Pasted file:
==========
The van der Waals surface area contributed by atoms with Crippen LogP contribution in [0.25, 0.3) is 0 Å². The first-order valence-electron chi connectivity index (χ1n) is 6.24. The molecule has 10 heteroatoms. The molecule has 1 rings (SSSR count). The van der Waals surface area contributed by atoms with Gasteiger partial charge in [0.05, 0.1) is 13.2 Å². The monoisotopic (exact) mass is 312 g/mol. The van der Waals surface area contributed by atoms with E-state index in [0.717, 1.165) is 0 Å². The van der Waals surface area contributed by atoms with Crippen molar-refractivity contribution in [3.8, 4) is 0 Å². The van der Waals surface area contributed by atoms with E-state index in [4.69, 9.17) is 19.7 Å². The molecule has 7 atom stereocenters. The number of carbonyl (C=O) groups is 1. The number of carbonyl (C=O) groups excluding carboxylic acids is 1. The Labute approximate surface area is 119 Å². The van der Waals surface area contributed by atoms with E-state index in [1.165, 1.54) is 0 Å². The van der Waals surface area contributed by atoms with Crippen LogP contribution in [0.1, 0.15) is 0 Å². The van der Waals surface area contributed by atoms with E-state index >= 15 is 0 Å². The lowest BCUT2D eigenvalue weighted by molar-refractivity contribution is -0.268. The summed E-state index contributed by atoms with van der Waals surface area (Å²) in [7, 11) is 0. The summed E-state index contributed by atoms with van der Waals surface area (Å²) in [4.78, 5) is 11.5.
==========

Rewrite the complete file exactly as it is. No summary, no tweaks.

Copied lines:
The van der Waals surface area contributed by atoms with Crippen LogP contribution in [0.25, 0.3) is 0 Å². The first-order valence-electron chi connectivity index (χ1n) is 6.24. The molecule has 10 heteroatoms. The molecule has 1 rings (SSSR count). The van der Waals surface area contributed by atoms with Gasteiger partial charge in [0.05, 0.1) is 13.2 Å². The monoisotopic (exact) mass is 312 g/mol. The van der Waals surface area contributed by atoms with E-state index in [0.717, 1.165) is 0 Å². The van der Waals surface area contributed by atoms with Crippen molar-refractivity contribution in [3.8, 4) is 0 Å². The van der Waals surface area contributed by atoms with E-state index in [4.69, 9.17) is 19.7 Å². The molecule has 7 atom stereocenters. The number of carbonyl (C=O) groups is 1. The number of carbonyl (C=O) groups excluding carboxylic acids is 1. The Labute approximate surface area is 119 Å². The van der Waals surface area contributed by atoms with E-state index in [1.165, 1.54) is 0 Å². The van der Waals surface area contributed by atoms with Crippen LogP contribution in [0.1, 0.15) is 0 Å². The van der Waals surface area contributed by atoms with E-state index >= 15 is 0 Å². The lowest BCUT2D eigenvalue weighted by molar-refractivity contribution is -0.268. The summed E-state index contributed by atoms with van der Waals surface area (Å²) in [7, 11) is 0. The summed E-state index contributed by atoms with van der Waals surface area (Å²) in [4.78, 5) is 11.5.